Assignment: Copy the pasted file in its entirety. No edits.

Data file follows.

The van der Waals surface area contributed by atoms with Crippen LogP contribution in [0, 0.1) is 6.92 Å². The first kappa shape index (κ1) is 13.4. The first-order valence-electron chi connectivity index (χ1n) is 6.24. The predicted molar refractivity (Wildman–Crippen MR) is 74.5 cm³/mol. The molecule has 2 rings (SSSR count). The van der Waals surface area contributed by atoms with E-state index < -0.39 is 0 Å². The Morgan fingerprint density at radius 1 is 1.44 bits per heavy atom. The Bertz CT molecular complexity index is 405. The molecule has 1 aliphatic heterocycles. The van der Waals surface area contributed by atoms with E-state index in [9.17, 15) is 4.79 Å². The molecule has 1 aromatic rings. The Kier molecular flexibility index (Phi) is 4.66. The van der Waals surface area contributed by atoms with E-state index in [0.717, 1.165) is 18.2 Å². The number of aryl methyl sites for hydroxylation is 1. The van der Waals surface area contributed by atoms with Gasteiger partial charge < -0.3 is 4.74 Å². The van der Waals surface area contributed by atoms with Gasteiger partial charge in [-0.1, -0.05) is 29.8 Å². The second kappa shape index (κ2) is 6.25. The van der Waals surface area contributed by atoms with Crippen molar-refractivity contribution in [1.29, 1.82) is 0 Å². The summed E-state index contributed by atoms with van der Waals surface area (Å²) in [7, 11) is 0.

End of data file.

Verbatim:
The van der Waals surface area contributed by atoms with Crippen LogP contribution in [0, 0.1) is 6.92 Å². The first kappa shape index (κ1) is 13.4. The first-order valence-electron chi connectivity index (χ1n) is 6.24. The predicted molar refractivity (Wildman–Crippen MR) is 74.5 cm³/mol. The molecule has 2 rings (SSSR count). The van der Waals surface area contributed by atoms with E-state index < -0.39 is 0 Å². The Morgan fingerprint density at radius 1 is 1.44 bits per heavy atom. The Bertz CT molecular complexity index is 405. The molecule has 1 aliphatic heterocycles. The van der Waals surface area contributed by atoms with E-state index in [9.17, 15) is 4.79 Å². The molecule has 1 aromatic rings. The Kier molecular flexibility index (Phi) is 4.66. The van der Waals surface area contributed by atoms with E-state index in [0.717, 1.165) is 18.2 Å². The number of aryl methyl sites for hydroxylation is 1. The van der Waals surface area contributed by atoms with Gasteiger partial charge < -0.3 is 4.74 Å². The van der Waals surface area contributed by atoms with Gasteiger partial charge in [-0.1, -0.05) is 29.8 Å². The second kappa shape index (κ2) is 6.25. The van der Waals surface area contributed by atoms with Crippen molar-refractivity contribution in [1.29, 1.82) is 0 Å². The summed E-state index contributed by atoms with van der Waals surface area (Å²) in [7, 11) is 0.